Sin Nature and Penal Substitutionary Atonement

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TryingToLearn

Puritan Board Freshman
I recently watched Matt Slick's (carm.org) debate with a provisionist who denies sin nature, and while I think Matt did very well overall and it seemed to me the provisionist didn't really know what he was talking about, he did bring up one point that I think Matt didn't fully understand and I'd like to see a response to it.

The provisionist argued that since sin nature is penal, Jesus had to have had one in order to make atonement for us. The argument is because Jesus had to bear all of our penalties in order to make atonement. So, for example, the reason that Jesus had to physically die is because the physical death is penal. The reason Jesus had to spiritually die on the cross when he drank God's wrath is because spiritual death is penal. So the argument would be that since sin nature is a penal fine for sin, Jesus would have had to experience having one to atone for us.

Clearly there's some nuance that has to be done here as far as Jesus having to bear all of our penalties while at the same time affirming a sin nature is technically penal, but I'm not sure how to articulate it properly to avoid this objection.

Any thoughts here?
 

TryingToLearn

Puritan Board Freshman
Let me try to clarify some more. The argument is basically this: why did Jesus have to physically die to make atonement for our sins? The answer is because physical death is the penalty for sin. So the argument would be that since sin nature is a penalty for sin, Jesus must have had one. The debater used this argument to try to argue against the existence of sin nature.

True, death is the penalty for sin. And true Jesus paid that penalty.

But the argument here is that sin nature is a penalty for sin, and Jesus didn't pay that penalty.
 

arapahoepark

Puritan Board Post-Graduate
Interesting. It's not necessary that Christ had one in order to condemn sin in the flesh. Imputation does just as well through union. If we are dead to sin, which includes the nature, then we are new. I am not seeing how that means Christ had to have a sinful nature.
 

TryingToLearn

Puritan Board Freshman
Interesting. It's not necessary that Christ had one in order to condemn sin in the flesh. Imputation does just as well through union. If we are dead to sin, which includes the nature, then we are new. I am not seeing how that means Christ had to have a sinful nature.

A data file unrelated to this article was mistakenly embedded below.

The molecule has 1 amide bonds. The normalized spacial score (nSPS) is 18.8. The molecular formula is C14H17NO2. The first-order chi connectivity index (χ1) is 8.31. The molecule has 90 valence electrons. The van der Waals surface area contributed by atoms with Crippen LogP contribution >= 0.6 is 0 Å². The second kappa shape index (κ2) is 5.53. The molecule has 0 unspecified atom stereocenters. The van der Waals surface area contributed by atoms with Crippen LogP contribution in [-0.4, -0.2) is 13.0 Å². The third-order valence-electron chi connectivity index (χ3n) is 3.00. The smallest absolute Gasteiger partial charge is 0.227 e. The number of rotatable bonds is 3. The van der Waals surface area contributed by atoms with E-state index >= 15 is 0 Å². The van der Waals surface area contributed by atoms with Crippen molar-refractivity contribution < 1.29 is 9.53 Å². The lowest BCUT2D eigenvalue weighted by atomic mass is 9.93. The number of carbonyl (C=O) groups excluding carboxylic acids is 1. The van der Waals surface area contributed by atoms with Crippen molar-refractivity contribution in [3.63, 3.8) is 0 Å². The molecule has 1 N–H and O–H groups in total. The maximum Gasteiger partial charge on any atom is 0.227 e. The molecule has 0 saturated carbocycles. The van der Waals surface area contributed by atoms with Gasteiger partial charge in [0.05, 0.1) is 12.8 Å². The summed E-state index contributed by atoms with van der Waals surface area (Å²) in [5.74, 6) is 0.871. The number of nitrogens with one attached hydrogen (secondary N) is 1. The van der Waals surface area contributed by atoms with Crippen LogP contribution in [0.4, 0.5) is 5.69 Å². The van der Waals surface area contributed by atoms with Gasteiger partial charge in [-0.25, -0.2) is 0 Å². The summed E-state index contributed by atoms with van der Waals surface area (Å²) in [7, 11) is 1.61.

So, would it be okay for us to say that Jesus didn't necessarily have to pay for every penalty of sin in order to atone for us?

The way I originally answered the objection was to say that pain in childbirth, for example is a penalty for sin, but Jesus didn't have to bear that specific penalty in order to atone for sin.
 

Charles Johnson

Puritan Board Sophomore
Christ was not obligated to receive every particular punishment for every particular sin. He didn't have to repay money as if he had stolen, or be burned at the stake as if he had been a whoring priest's daughter. The receiving of a sin nature is a particular punishment for those who fell in Adam upon his breaking the covenant of works. Christ was not in Adam, and so was not comprehended in that. Rather, his one sacrifice is sufficient to atone for all sins of any sort, including Adam's covenant breaking, and the stealing of thieves, and the whoredom of priest's daughters.
 

TryingToLearn

Puritan Board Freshman
W
Christ was not obligated to receive every particular punishment for every particular sin. He didn't have to repay money as if he had stolen, or be burned at the stake as if he had been a whoring priest's daughter. The receiving of a sin nature is a particular punishment for those who fell in Adam upon his breaking the covenant of works. Christ was not in Adam, and so was not comprehended in that. Rather, his one sacrifice is sufficient to atone for all sins of any sort, including Adam's covenant breaking, and the stealing of thieves, and the whoredom of priest's daughters.
Wonderful answer, thank you!
 
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